Now the Opry is gone
And the streets are bare
Ernest Tubb's Record Shop is dark
In 1972 John Hartford wrote those words as the chorus to his song "Nobody Eats At Linebaugh's Anymore," a track from his album Morning Bugle. When he released the song the Grand Ole Opry was still nearly two years away from moving from the Ryman Auditorium to the Grand Ole Opry House on the Opryland Theme Park grounds, yet he wrote, "Somewhere in the suburbs the Opry plays tonight, but the people come around to take the rides."
Oh, what a prophet Hartford turned out to be.
Today longtime country music fans were hit with a double whammy. The Midnite Jamboree, the legendary post-Opry radio show that Ernest Tubb began in 1947 shortly after opening his record store, has suspended all broadcasts, including the archival shows that had been running. "We hope to be back in May or June 2015," the message on the wall of the Ernest Tubb Record Shop says regarding the program. The radio show is behind in payments to WSM for carrying the show, according to the story on Saving Country Music's web site.
When (IF) it returns, it will be held somewhere else. The Music Valley Drive location of the Ernest Tubb Record Shop has been closed. That store, the largest of the stores, housed the Texas Troubadour Theater (where the Midnite Jamboree was held) as well as a bronze statue of Ernest Tubb (with his legendary "thanks" on the back of his guitar) and the last Tubb tour bus, the "Green Hornet." Memorabilia from other country stars, all friends of Tubb's (who hardly ever met a stranger), was also located there.
Glenn Douglas Tubb, the singer/songwriter nephew of the man who founded the record store in 1947 because fans continually told ET they couldn't find his records (hillbilly records weren't en vogue then), says there's three things causing the problem. First, the easy accessibility to downloads. The Music Valley Drive store has scant traffic anymore because fewer and fewer people are going to the Opry (the one-time program that ran from 6:30 till midnight [central time] every Saturday night but is now less than two hours long), and those who do stop by the store are merely browsing, not buying. As I said last month in my "sick call" post, very few people will pay $16.98 for an album when they can download it off iTunes for $12.
Secondly, the lack of interest by modern singers. The last "new" singer I heard on the Midnite Jamboree was Teea Goans (and as a quick aside, you must hear this lady sing, as she is a wonderfully talented traditional artist). Most of the newer singers wouldn't go near that place because they would be expected to have some resemblance of "country music" in their sound (and knowing who Ernest Tubb and Jimmie Rodgers [Tubb's idol and the first recorded song traditionally played on the show] were is also a requirement).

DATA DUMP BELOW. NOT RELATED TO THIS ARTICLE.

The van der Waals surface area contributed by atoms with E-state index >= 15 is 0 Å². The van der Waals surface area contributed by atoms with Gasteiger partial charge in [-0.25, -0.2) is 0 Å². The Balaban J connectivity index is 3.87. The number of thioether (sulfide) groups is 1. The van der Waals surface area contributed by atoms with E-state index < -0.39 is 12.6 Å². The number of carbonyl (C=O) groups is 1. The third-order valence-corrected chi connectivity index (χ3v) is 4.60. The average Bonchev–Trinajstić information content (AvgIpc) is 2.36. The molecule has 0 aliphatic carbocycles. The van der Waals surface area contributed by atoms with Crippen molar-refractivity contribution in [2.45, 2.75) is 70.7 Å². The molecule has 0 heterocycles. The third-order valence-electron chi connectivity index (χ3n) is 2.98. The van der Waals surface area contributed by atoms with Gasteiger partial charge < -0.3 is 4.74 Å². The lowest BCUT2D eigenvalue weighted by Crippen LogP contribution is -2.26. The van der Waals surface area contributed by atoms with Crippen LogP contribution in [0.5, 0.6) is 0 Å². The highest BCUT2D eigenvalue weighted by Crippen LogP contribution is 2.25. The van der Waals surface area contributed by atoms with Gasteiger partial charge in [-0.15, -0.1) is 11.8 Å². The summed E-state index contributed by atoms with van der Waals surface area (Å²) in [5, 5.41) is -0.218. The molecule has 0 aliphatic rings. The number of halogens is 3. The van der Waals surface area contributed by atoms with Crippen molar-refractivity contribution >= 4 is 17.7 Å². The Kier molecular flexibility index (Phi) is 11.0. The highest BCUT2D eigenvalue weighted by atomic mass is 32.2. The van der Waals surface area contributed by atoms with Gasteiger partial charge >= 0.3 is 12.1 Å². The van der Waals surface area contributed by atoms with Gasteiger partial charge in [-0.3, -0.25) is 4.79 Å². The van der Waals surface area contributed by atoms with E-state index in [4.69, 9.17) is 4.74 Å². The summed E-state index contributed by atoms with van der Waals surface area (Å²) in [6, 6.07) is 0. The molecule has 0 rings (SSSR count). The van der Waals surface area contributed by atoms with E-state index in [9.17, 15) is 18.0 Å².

Finally, the money has become too big an issue. The space on Music Valley Drive is rented, and when the store isn't getting more than 20 or 30 customers (many of whom don't buy anything because there's no non-country music there) a day, it's not economically feasible to stay open. Between paying the announcers, the employees to work until 2 AM, a sound and technical crew, and songwriter royalty fees to the publishers, plus owing money to WSM for the show, it cost an estimated $2,200-$2,500 per show...money that was simply not being recovered by product sales at the store before and after the show.
The unspoken fourth problem is the fact that Nashville has shut its doors to traditional country music, preferring modern music that sounds more like a Bon Jovi song than a Mel Tillis tune. The overwhelming majority of fans who listen to that are not interested in what country music sounds like (I would say "sounded," past tense, like; however, there are way too many neo-traditionalists out there who still sound country to say that real country music sounds are a thing of the past), and therefore they aren't going to the Texas Troubadour Theater to see someone like Stonewall Jackson or the Oak Ridge Boys on a Saturday night show, even if it's free.
One other thing must be said. If the apathy among modern country fans who come to Nashville with no interest in the traditions of country music and the rejected traditional fans who have been driven away from Nashville to Branson (and now, more likely, to the Smokies or to Austin, Texas) to find their real country music can combine to shut down a 77-year-old record store and its signature radio show (also 77 years old), can the 89-year-old Grand Ole Opry be kept on its life support system much longer?